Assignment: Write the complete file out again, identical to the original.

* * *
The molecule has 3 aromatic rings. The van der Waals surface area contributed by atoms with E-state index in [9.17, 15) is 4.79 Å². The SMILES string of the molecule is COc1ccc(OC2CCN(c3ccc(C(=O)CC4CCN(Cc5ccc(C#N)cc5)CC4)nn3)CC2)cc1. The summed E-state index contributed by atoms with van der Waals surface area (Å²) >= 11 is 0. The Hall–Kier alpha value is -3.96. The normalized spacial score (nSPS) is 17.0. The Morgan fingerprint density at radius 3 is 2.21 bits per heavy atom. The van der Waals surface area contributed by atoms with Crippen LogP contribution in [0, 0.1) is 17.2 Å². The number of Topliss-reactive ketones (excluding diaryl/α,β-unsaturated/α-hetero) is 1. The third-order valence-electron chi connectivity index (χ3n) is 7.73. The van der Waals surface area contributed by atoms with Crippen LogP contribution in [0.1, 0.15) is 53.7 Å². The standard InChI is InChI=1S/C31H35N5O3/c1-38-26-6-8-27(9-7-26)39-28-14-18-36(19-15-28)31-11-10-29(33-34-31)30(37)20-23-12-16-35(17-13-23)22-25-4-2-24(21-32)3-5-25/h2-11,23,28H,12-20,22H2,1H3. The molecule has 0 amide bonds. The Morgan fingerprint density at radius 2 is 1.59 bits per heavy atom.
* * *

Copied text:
The molecule has 3 aromatic rings. The van der Waals surface area contributed by atoms with E-state index in [9.17, 15) is 4.79 Å². The SMILES string of the molecule is COc1ccc(OC2CCN(c3ccc(C(=O)CC4CCN(Cc5ccc(C#N)cc5)CC4)nn3)CC2)cc1. The summed E-state index contributed by atoms with van der Waals surface area (Å²) >= 11 is 0. The Hall–Kier alpha value is -3.96. The normalized spacial score (nSPS) is 17.0. The Morgan fingerprint density at radius 3 is 2.21 bits per heavy atom. The van der Waals surface area contributed by atoms with Crippen LogP contribution in [0, 0.1) is 17.2 Å². The number of Topliss-reactive ketones (excluding diaryl/α,β-unsaturated/α-hetero) is 1. The third-order valence-electron chi connectivity index (χ3n) is 7.73. The van der Waals surface area contributed by atoms with Crippen LogP contribution in [0.1, 0.15) is 53.7 Å². The standard InChI is InChI=1S/C31H35N5O3/c1-38-26-6-8-27(9-7-26)39-28-14-18-36(19-15-28)31-11-10-29(33-34-31)30(37)20-23-12-16-35(17-13-23)22-25-4-2-24(21-32)3-5-25/h2-11,23,28H,12-20,22H2,1H3. The molecule has 0 amide bonds. The Morgan fingerprint density at radius 2 is 1.59 bits per heavy atom.